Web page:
Our Mount Vernon location which is the only plant in the United States with in-plant accreditation to manufacture heavy pressure vessels for the nuclear industry shipped the first of two closure heads for the Diablo Canyon nuclear power plant.

We also just recently shipped the second of two replacement steam generators for Progress Energy's crystal rover unit three. As I mentioned in my opening remarks, we completed construction and began pilot scale testing at our new regenerative solvent absorption technology facility or RSAP for short.

Between RSAP and combustion, we believe McDermott is well positioned for a carbon constrained world which will make us sought out by customers and industry partners alike.

During the quarter, we formally announced our Empire Nuclear Initiative, a potentially game changing alternative in the commercial nuclear power marketplace which takes full advantage of our expertise, our assets and our capabilities. While it will be several years before revenue generation, we initiated the Empire roll out at this time as it was directed towards potential customers, regulators and other government officials.

This option needed to be known early in the marketplace because utilities plan their new build requirements years in advance, and to the extent we want them to consider something new, they need to know that it's coming. Quite simply, the Empire reactor design is meant to be a scalable modular advance white water reactor. Each factory built reactor would come in a standard 120 megawatt size and is expected to have a five year operating cycle before refuel.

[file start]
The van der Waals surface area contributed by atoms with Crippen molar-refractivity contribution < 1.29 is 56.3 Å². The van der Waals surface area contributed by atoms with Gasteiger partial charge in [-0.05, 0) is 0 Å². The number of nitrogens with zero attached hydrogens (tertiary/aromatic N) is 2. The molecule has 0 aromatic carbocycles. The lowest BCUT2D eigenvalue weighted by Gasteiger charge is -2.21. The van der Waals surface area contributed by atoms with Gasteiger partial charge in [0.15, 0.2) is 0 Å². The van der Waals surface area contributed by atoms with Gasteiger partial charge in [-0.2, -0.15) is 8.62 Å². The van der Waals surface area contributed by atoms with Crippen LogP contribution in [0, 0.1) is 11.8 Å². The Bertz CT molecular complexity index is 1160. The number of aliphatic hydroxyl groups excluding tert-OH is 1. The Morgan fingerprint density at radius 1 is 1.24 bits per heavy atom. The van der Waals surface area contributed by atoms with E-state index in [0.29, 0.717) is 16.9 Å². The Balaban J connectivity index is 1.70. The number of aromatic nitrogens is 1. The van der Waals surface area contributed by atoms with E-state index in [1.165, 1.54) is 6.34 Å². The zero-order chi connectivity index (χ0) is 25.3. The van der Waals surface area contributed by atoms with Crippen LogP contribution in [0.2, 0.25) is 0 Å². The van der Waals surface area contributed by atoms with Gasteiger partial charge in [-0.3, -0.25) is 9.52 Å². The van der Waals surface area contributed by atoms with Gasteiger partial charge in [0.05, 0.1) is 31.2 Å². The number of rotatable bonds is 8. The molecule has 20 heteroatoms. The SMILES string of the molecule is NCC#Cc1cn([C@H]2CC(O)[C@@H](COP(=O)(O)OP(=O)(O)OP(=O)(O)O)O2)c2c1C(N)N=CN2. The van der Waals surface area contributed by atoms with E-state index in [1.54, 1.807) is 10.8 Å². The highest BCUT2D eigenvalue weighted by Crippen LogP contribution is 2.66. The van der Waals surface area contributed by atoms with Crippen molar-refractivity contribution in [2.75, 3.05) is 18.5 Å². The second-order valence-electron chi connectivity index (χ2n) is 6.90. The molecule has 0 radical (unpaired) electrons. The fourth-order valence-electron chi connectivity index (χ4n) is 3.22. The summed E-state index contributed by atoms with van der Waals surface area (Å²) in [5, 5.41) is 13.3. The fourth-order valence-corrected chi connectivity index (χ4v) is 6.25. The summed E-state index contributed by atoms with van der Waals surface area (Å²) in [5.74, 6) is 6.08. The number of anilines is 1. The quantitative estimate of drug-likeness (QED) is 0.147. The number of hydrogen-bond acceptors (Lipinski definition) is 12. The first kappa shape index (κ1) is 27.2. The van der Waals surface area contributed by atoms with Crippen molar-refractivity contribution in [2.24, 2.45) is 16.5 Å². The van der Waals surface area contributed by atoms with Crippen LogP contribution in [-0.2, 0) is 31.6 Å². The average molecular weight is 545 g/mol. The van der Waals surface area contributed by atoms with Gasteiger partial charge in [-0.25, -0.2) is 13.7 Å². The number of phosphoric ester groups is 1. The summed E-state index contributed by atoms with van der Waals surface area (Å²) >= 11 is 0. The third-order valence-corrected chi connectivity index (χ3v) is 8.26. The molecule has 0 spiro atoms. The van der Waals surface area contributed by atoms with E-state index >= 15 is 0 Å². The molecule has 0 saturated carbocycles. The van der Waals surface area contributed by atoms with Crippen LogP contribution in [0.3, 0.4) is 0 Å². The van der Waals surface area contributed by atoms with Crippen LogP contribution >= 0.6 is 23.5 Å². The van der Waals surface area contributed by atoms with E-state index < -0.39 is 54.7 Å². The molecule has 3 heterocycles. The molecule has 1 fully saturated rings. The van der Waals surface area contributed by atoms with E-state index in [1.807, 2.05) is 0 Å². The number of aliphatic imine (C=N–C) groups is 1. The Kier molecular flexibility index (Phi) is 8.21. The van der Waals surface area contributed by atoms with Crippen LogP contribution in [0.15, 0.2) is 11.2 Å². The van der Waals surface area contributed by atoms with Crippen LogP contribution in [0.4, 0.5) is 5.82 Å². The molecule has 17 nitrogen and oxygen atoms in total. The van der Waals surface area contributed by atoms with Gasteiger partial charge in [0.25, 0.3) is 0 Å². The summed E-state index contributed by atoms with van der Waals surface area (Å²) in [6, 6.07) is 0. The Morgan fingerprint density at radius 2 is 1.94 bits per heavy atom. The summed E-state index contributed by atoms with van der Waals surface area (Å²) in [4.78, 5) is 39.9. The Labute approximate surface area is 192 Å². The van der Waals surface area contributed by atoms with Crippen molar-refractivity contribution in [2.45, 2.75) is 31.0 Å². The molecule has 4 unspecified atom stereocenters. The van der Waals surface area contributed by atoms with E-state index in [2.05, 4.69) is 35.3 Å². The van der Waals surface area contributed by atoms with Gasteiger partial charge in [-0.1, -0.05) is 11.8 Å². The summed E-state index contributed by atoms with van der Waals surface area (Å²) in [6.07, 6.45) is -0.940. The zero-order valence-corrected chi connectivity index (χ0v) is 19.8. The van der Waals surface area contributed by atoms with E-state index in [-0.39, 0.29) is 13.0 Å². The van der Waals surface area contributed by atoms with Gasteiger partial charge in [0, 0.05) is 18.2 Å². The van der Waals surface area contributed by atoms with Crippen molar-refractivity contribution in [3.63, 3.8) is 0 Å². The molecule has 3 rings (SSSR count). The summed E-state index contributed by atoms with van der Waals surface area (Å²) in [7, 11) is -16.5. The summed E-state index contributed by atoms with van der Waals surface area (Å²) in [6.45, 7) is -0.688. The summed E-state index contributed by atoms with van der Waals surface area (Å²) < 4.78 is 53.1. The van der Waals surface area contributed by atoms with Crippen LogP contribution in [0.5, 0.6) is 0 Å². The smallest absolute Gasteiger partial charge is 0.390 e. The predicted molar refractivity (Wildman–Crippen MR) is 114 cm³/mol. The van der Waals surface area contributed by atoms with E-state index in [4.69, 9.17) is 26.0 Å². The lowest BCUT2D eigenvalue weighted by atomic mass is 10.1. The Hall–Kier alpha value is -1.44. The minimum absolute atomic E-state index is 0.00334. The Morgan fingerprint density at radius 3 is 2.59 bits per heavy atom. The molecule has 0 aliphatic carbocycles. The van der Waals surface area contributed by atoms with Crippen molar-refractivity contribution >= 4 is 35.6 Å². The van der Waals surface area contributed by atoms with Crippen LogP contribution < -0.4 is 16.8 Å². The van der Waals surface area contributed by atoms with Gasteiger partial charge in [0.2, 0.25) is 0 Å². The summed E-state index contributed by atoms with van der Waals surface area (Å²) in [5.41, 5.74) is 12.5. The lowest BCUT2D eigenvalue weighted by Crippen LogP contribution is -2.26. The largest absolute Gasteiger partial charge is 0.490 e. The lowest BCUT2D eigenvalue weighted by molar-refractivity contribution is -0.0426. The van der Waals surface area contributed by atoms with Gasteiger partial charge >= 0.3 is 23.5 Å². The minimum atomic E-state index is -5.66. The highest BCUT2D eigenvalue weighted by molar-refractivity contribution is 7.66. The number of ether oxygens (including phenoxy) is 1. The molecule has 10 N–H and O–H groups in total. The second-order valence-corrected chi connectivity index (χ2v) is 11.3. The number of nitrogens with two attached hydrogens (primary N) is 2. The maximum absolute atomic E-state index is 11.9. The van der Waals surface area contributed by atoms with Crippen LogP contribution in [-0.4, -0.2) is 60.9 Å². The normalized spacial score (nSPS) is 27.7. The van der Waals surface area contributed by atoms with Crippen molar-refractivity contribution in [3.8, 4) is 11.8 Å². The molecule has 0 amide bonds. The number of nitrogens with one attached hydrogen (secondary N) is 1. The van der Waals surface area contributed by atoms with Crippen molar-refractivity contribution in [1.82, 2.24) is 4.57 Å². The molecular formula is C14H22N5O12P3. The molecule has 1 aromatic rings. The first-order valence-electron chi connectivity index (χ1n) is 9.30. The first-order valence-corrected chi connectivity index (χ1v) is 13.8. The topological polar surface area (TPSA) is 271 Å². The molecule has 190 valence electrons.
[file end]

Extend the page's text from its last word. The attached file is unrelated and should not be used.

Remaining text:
Virtually all the power generating companies we've met with are very supportive of this concept since it should help bring cost certainty to new nuclear plants and thus financeability. We made the public announcement by TBA and Exelon two of the largest nuclear operators.

While the large players are clearly interested, one of the key advantages to Empire will be the opportunity to expand the customer base. The new plant requires less fuel construction can increase capacity over time and has better location options, and we're excited about this initiative.

We've talked about it for some time, even including the concept in our annual report, but now we can put a name with the idea. We've got a lot of work to do including submittal of the COO plant for 2012, but you'll be hearing more about this program in the quarters in the years to come as we make progress through our staged gate process.

The Government Operations segment built on its strong first quarter with an even better second quarter earnings. Year to date revenues were up almost 25% and the segment income grew to exceed the threshold despite the substantial increase in D&A and pension expenses.

During the quarter we were awarded a contract for 12 metric tons of high enriched uranium, a further benefit of our NFS acquisition and our NRC category one licenses. This award enabled us to spread the cost associated with setting up the lines for our prior down blending awards over another contract which improved all the projects in the backlog.